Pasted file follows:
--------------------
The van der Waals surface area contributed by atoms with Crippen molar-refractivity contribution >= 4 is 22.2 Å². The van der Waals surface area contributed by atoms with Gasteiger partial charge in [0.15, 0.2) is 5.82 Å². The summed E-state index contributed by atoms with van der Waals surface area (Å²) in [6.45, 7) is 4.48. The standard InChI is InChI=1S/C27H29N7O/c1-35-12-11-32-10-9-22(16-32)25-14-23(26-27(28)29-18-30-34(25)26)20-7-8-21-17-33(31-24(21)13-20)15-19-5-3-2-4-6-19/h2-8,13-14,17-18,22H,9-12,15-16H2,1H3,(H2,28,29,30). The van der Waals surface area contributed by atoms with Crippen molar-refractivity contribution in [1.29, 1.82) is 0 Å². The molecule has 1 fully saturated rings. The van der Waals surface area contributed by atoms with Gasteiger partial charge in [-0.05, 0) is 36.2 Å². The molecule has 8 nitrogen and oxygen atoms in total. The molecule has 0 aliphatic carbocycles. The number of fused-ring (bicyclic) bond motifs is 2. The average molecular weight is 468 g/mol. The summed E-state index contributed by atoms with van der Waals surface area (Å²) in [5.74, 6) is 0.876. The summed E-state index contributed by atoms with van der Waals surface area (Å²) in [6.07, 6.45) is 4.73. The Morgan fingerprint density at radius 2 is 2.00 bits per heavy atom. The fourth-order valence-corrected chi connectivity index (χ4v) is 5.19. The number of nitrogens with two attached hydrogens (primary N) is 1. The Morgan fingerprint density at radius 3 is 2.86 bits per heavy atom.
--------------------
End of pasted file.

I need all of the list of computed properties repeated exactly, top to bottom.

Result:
The van der Waals surface area contributed by atoms with Crippen molar-refractivity contribution >= 4 is 22.2 Å². The van der Waals surface area contributed by atoms with Gasteiger partial charge in [0.15, 0.2) is 5.82 Å². The summed E-state index contributed by atoms with van der Waals surface area (Å²) in [6.45, 7) is 4.48. The standard InChI is InChI=1S/C27H29N7O/c1-35-12-11-32-10-9-22(16-32)25-14-23(26-27(28)29-18-30-34(25)26)20-7-8-21-17-33(31-24(21)13-20)15-19-5-3-2-4-6-19/h2-8,13-14,17-18,22H,9-12,15-16H2,1H3,(H2,28,29,30). The van der Waals surface area contributed by atoms with Crippen molar-refractivity contribution in [1.29, 1.82) is 0 Å². The molecule has 1 fully saturated rings. The van der Waals surface area contributed by atoms with Gasteiger partial charge in [-0.05, 0) is 36.2 Å². The molecule has 8 nitrogen and oxygen atoms in total. The molecule has 0 aliphatic carbocycles. The number of fused-ring (bicyclic) bond motifs is 2. The average molecular weight is 468 g/mol. The summed E-state index contributed by atoms with van der Waals surface area (Å²) in [5.74, 6) is 0.876. The summed E-state index contributed by atoms with van der Waals surface area (Å²) in [6.07, 6.45) is 4.73. The Morgan fingerprint density at radius 2 is 2.00 bits per heavy atom. The fourth-order valence-corrected chi connectivity index (χ4v) is 5.19. The number of nitrogens with two attached hydrogens (primary N) is 1. The Morgan fingerprint density at radius 3 is 2.86 bits per heavy atom.